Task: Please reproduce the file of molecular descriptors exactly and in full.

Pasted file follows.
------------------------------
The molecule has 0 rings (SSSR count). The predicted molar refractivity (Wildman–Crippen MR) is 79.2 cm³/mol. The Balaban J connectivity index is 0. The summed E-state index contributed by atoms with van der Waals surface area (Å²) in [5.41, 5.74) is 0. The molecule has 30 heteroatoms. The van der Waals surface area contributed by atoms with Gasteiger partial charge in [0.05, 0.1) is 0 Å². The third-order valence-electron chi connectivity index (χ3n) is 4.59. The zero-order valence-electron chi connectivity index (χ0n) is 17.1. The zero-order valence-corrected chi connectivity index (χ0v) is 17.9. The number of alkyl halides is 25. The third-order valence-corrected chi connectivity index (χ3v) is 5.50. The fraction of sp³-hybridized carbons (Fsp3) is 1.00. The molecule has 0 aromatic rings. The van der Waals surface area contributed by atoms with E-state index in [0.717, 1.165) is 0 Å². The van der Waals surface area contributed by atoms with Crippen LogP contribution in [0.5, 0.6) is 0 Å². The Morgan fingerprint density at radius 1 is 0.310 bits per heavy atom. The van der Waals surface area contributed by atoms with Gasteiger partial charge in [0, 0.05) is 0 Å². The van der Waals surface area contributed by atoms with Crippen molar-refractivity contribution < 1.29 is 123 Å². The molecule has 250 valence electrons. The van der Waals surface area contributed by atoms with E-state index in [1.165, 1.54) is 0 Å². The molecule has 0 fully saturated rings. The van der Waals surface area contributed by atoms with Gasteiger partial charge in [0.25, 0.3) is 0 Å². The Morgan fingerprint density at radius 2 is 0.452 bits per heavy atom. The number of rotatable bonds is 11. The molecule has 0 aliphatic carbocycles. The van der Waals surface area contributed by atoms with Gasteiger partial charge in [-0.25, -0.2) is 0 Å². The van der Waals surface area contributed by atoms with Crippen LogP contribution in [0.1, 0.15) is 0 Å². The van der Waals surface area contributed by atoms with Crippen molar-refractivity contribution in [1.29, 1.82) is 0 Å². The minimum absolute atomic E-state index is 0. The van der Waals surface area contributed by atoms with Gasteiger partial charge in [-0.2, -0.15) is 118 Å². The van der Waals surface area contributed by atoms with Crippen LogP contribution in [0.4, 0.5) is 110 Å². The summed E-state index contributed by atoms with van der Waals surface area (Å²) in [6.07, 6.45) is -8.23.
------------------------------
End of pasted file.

The molecule has 0 rings (SSSR count). The predicted molar refractivity (Wildman–Crippen MR) is 79.2 cm³/mol. The Balaban J connectivity index is 0. The summed E-state index contributed by atoms with van der Waals surface area (Å²) in [5.41, 5.74) is 0. The molecule has 30 heteroatoms. The van der Waals surface area contributed by atoms with Gasteiger partial charge in [0.05, 0.1) is 0 Å². The third-order valence-electron chi connectivity index (χ3n) is 4.59. The zero-order valence-electron chi connectivity index (χ0n) is 17.1. The zero-order valence-corrected chi connectivity index (χ0v) is 17.9. The number of alkyl halides is 25. The third-order valence-corrected chi connectivity index (χ3v) is 5.50. The fraction of sp³-hybridized carbons (Fsp3) is 1.00. The molecule has 0 aromatic rings. The van der Waals surface area contributed by atoms with E-state index in [0.717, 1.165) is 0 Å². The van der Waals surface area contributed by atoms with Crippen LogP contribution in [0.5, 0.6) is 0 Å². The Morgan fingerprint density at radius 1 is 0.310 bits per heavy atom. The van der Waals surface area contributed by atoms with Gasteiger partial charge in [0, 0.05) is 0 Å². The van der Waals surface area contributed by atoms with Crippen molar-refractivity contribution < 1.29 is 123 Å². The molecule has 250 valence electrons. The van der Waals surface area contributed by atoms with E-state index in [1.165, 1.54) is 0 Å². The molecule has 0 fully saturated rings. The van der Waals surface area contributed by atoms with Gasteiger partial charge in [0.25, 0.3) is 0 Å². The Morgan fingerprint density at radius 2 is 0.452 bits per heavy atom. The number of rotatable bonds is 11. The molecule has 0 aliphatic carbocycles. The van der Waals surface area contributed by atoms with Gasteiger partial charge in [-0.25, -0.2) is 0 Å². The van der Waals surface area contributed by atoms with Crippen LogP contribution in [0.1, 0.15) is 0 Å². The van der Waals surface area contributed by atoms with Crippen molar-refractivity contribution in [1.29, 1.82) is 0 Å². The minimum absolute atomic E-state index is 0. The van der Waals surface area contributed by atoms with Gasteiger partial charge in [-0.2, -0.15) is 118 Å². The van der Waals surface area contributed by atoms with Crippen LogP contribution in [0.4, 0.5) is 110 Å². The summed E-state index contributed by atoms with van der Waals surface area (Å²) in [6.07, 6.45) is -8.23.